My Flame Burns Blue
ow do these ideas come to Mr. Costello? Yes, I understand, it’s his muse, but still… Do you just wake up one morning and your muse says, “Get your coffee, today we’re doing an orchestral soundtrack to A Midsummer Night’s Dream, and while you’re at it, let’s have some jazz arrangements of your rock songs”? You get to wondering whether the man (or possibly the muse) is showing off. If my muse treated me like that, I’d go on strike.
With his trademark porkpie hat, stubble and, blazer, Elvis Costello has for many years approximated the rakish, rumpled, slightly frumpy charisma of a film noir P.I.. So perhaps it should come as no surprise that the man has finally recorded the soundtrack to his very own film noir, starring himself and Holland’s Metropole Orkest. You can hear Costello’s evident pleasure at playing opposite such a flexible, resourceful co-star as the 52-strong Orkest, plenty large enough to play every other role—from string-filled love interest to brassy villainy.
Though it’s a toss-up as to which is more ambitious, My Flame Burns Blue isn’t quite as wildly divergent from Costello’s previous oeuvre as Il Sogno, the orchestral Puck vehicle that accompanies Flame as a bonus disc. Costello does actually sing, and even works in an old Attractions tune. All the songs have been transmuted well beyond the range of a simple cover, as Costello makes clear in the fastidious, unbearably fussy liner notes, which individually dissect the composition and arrangement of each song. A semi-random sampling: “While preparing and proposing repertoire for the collaborative album with Anne Sofie von Otter For The Stars, I received permission from the estate of Billy Strayhorn to write a lyric for his last composition…”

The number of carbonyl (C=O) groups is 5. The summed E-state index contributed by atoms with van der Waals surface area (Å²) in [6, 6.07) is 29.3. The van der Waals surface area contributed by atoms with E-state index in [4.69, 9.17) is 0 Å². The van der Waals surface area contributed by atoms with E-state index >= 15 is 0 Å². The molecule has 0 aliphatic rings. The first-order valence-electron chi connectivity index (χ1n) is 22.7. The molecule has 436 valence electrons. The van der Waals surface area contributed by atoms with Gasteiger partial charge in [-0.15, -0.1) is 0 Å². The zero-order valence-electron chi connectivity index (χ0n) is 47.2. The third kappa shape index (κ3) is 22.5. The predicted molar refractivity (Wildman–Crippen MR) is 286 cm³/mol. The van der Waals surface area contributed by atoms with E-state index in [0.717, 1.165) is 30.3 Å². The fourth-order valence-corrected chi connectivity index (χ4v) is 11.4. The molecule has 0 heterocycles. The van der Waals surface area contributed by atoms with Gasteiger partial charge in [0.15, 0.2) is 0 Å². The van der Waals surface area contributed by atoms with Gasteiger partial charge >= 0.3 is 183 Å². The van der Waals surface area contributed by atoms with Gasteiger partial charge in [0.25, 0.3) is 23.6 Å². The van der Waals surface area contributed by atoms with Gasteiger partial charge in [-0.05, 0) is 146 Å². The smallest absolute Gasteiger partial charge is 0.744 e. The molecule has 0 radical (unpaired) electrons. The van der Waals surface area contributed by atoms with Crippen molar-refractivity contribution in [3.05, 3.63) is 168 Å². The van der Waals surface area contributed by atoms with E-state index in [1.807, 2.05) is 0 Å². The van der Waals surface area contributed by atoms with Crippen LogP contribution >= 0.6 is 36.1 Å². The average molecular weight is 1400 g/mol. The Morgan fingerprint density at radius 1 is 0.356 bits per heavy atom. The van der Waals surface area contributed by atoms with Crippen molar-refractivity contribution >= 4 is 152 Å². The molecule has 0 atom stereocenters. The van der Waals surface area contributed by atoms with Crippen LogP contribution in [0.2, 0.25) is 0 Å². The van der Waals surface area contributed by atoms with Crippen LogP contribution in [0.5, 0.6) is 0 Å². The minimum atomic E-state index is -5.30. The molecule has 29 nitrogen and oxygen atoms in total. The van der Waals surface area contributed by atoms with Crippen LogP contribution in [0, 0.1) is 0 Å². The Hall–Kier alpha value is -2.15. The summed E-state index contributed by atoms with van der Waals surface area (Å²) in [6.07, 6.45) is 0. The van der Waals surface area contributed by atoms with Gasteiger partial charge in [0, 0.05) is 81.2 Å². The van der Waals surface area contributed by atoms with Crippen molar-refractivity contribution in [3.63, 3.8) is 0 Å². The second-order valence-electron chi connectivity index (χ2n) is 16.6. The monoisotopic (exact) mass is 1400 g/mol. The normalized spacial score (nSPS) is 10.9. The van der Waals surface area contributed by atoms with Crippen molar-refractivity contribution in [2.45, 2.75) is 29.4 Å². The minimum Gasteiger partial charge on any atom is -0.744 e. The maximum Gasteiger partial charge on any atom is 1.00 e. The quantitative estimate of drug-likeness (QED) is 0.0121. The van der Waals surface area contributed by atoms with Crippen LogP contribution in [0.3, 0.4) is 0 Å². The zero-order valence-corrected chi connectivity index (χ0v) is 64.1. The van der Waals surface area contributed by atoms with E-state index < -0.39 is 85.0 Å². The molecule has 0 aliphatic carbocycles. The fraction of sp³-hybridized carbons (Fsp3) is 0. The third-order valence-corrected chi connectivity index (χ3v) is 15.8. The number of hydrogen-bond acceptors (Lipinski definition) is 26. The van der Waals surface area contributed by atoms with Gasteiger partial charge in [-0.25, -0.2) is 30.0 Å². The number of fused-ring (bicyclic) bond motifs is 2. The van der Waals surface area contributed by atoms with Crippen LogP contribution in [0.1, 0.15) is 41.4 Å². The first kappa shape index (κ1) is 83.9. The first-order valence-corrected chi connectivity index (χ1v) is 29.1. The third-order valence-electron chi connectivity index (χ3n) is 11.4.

Good thing the album is less stuck up than its notes. In fact, Flame is really rather good: classy in the way that the best big bands are, deploying pizzazz and dignity in roughly equal measure. And Costello takes obvious, deserved pleasure in reimagining songs like “Clubland” and “Watching the Detectives” with them, teasing the originals’ deceptive guitarplusdrums simplicity into explicit, complex tonal and rhythmic patterns; “Clubland” marries big band swing to latin syncopation and a queasy carnival passage. The twitchy, paranoid derangement of “Episode of Blonde” sounds more fully realized than its Imposters studio incarnation, particularly in the contrast of the sweet chorus and manic verse. Costello’s songwriting is like Mariah Carey’s voice: the range is so impressive it overwhelms lesser feelings (enjoyment, annoyance, mystification).
And some of the songs do overreach. “Favourite Hour” injects a measure of punk bombast into a yearning torch song, with mixed results. Costello’s voice is an odd beast, lurking somewhere between dental drill and the nasal throat lozenges of Phil Collins. Costello’s drawl masks the compulsive, cerebral precision of his singing; he slurs and swoops, but always ends up exactly where he wants. When he leaps for the upper register, it’s a hair-raising experience, like watching the class nerd shoot tequila: is he going to make it? And he does, to somewhat mixed effect; I found myself deeply impressed with his sostenuto suppleness and vibrato accuracy, but also wishing that Costello’s sostenuto wasn’t quite so sustained.
“God Give Me Strength,” the Burt Bacharach collaboration that closes the album is also its emotional core. The lush arrangement, which makes full use of both the Orkest’s strings and horns, is evocative and wistful without cloying. Costello’s subtle jazz phrasing sounds natural, instinctive, and when he leaps for the emotional summit, voice cracking with exertion or emotion, he bears the listener away with him.
So it mostly doesn’t matter if Costello the Rennaissance Punk is showing off. A Costello song has more intellect than an entire month’s worth of Top 40; if you’ve got it, flaunt it. With a 20-piece string section, ideally.